The stuttering report of MotoGP bikes, idling down pitlane on their speed limiters, snapped me back to 2008. The track was soaked, but riders still shot down the narrow front straight at close to 200 miles an hour thru the spray. The weather made for drama all weekend, rumors of an early race, a delayed start, a cancelled event, but Sunday afternoon came around and they rolled onto the grid. The wind picked up and made the rain hurt your face. I rolled up my jean cuffs, put on a ten dollar Indy rain parka/trash-bag with logos, and headed to the Turn 9 Grandstands for the start. Within a couple of laps, it was clear that Hayden and Rossi must have had a bigger bowl of Wheaties that morning, as neither, especially Hayden, were displaying any real concern for the awful track conditions. The rest of the field seemed quite spooked, and most looked as though they were running a tiptoe pace in comparison. Of course, Hayden's riding style is the most visually dramatic in MotoGP, sliding the RC212V thru the corners, getting out of shape and catching it without backing off. It will be a treat to see him manhandle the Ducati next year. As the laps counted down, almost inevitably, Rossi caught Hayden and won it, riding the Yamaha with finesse, control and visible genius. These two guys were in a different race than everybody else out there.
Ben Spies certainly impressed with his 6th place finish, besting many experienced riders on equal or better machinery. Earlier in the year, I thought Spies' next stop should be World Superbike, but I was very wrong. He seems to have more fire in his belly than half the guys riding in MotoGP. He didn't boast or make predictions, he kept it on two wheels and wasn't satisfied to row around in 16th place. It will be a real drag if Ben doesn't end up in the Blue Riband class for 2009.
Downtown, the place to be on Friday and Saturday was South Meridian Street, the streets closed off for bike-only parking. The crowd was similar in size to Monterey's Cannery Row during the Laguna Seca race weekend, but there were a lot more cruisers, less European bikes, even chunky girls in sweatpants riding stretched Hayabusas. And it was much rowdier - despite a road sign which flashed "Ride Proud, Not LOUD", open-piped machines rorted up and down the streets, mere feet away from the local constabulary, who didn't seem to be that bothered by the ruckus. Speaking of the streets, they were renamed after riders for the weekend, so you'd look up and see Freddie Spencer or James Toseland's name on a signpost above you. Banners advertising the GP were ubiquitous, posters in every restaurant, even the menus had the Red Bull/Indy MotoGP logo imprinted on them. This is the way races are promoted in Italy and Spain, not America....I've attended four MotoGP races at Laguna, and while they do a superb job making the event visible, this was at an altogether higher level. I stayed at The Hampton Inn, which gave each guest a laser engraved paperweight commemorating the inaugural race. Thankfully, they didn't pay for it by quadrupling their room rates.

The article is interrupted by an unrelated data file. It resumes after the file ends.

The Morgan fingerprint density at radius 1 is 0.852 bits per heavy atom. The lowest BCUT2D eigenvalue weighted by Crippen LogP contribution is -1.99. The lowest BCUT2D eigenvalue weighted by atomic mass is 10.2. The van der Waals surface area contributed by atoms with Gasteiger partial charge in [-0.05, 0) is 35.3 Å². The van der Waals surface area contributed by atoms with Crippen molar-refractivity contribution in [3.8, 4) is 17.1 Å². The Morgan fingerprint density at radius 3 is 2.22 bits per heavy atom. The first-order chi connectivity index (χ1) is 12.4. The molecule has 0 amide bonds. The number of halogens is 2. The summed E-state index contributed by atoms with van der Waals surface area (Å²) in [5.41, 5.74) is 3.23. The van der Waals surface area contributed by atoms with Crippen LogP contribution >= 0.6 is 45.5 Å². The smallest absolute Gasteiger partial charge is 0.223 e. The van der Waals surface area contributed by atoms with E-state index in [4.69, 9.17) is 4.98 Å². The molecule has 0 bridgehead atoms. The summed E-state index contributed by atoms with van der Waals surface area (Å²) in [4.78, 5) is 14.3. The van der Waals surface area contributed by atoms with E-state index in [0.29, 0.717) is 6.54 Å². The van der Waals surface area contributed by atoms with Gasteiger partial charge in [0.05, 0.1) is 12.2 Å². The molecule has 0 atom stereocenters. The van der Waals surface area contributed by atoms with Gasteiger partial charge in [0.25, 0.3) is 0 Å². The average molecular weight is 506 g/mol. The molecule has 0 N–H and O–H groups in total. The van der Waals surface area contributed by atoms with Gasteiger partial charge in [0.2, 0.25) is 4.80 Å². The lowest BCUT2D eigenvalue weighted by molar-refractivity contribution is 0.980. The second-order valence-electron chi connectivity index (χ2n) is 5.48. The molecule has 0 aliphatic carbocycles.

So would I go again next year? Absolutely. Indianapolis has a totally different vibe, blues bars and ribs versus Monterey's karaoke and crab legs. Wives and girlfriends will of course prefer California, Indy being perhaps more of a man's man, pure motorhead event. The weekend was damned good fun, with nonstop weather drama- I gave BBC commentator Charlie Cox a frantic, windswept ride to the airport on the back of the Harley. Balancing a pillion on wet streets was a bit nerve wracking (must NOT dump the frakking broadcaster), but Coxie made his flight just in time. I left Indy Monday morning with a 600 mile ride in front of me, praying for dry weather. I got my wish, but I still has some drama to get thru.